Sixteen Aboriginal health workers undertaking a Diploma in Audiometry have been welcomed to campus for their first face-to-face teaching block.
The students hail from all over NSW, including regional and remote areas, and received scholarships as part of a Medical Research Future Fund grant for a project being led by Professor Catherine McMahon from the Department of Linguistics.
The project, ‘Improving care pathways for otitis media (OM) in Aboriginal children’, aims to involve Aboriginal communities in co-designing a pathway for Aboriginal families to feel supported in seeking treatment for middle-ear disease.
If left untreated, middle-ear disease can result in long-term hearing loss, which can reduce educational opportunities and go on to affect every aspect of a person’s life.
For the project, the research team has partnered with three Aboriginal Community Controlled Health Organisations (ACCHOs) in urban, regional and remote NSW, and most of the students come from these ACCHOs.
The 12-month diploma includes four face-to-face teaching blocks, for which the University has partnered with TAFE NSW. The first block was due to take place earlier in the year, but was postponed due to the COVID-19 outbreak.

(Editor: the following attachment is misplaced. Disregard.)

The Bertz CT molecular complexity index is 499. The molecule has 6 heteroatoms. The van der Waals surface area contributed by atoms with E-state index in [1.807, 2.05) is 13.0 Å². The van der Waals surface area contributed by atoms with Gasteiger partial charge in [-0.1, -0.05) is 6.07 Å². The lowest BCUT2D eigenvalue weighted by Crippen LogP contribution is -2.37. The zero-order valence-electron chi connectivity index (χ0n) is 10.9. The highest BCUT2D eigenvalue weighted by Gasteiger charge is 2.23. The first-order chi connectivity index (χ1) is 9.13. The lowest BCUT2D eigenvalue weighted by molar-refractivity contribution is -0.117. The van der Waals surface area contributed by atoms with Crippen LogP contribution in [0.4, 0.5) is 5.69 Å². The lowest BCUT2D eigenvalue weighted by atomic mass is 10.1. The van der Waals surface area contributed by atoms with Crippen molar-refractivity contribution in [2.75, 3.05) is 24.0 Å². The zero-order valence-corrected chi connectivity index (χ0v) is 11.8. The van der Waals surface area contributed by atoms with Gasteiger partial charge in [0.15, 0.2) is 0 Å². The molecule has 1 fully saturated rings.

As part of the course, the students are taking part in audiometry measurements at Mia Mia childcare centre, being trained in first aid, learning how to recognise the signs and symptoms of OM, and learning how to promote cultural safety for Aboriginal and Torres Strait Islander people.
While on campus, the students are being supported by Walanga Muru. A welcome event was opened by Associate Professor Boe Rambaldini, a proud Bundjalung man and Director of the Poche Centre for Indigenous Health at the University of Sydney, which is a collaborating organisation on the MRFF grant. Dr Leanne Holt, a Worimi/Biripi woman and Pro-Vice Chancellor of Indigenous Strategy at Macquarie, also welcomed the students to campus.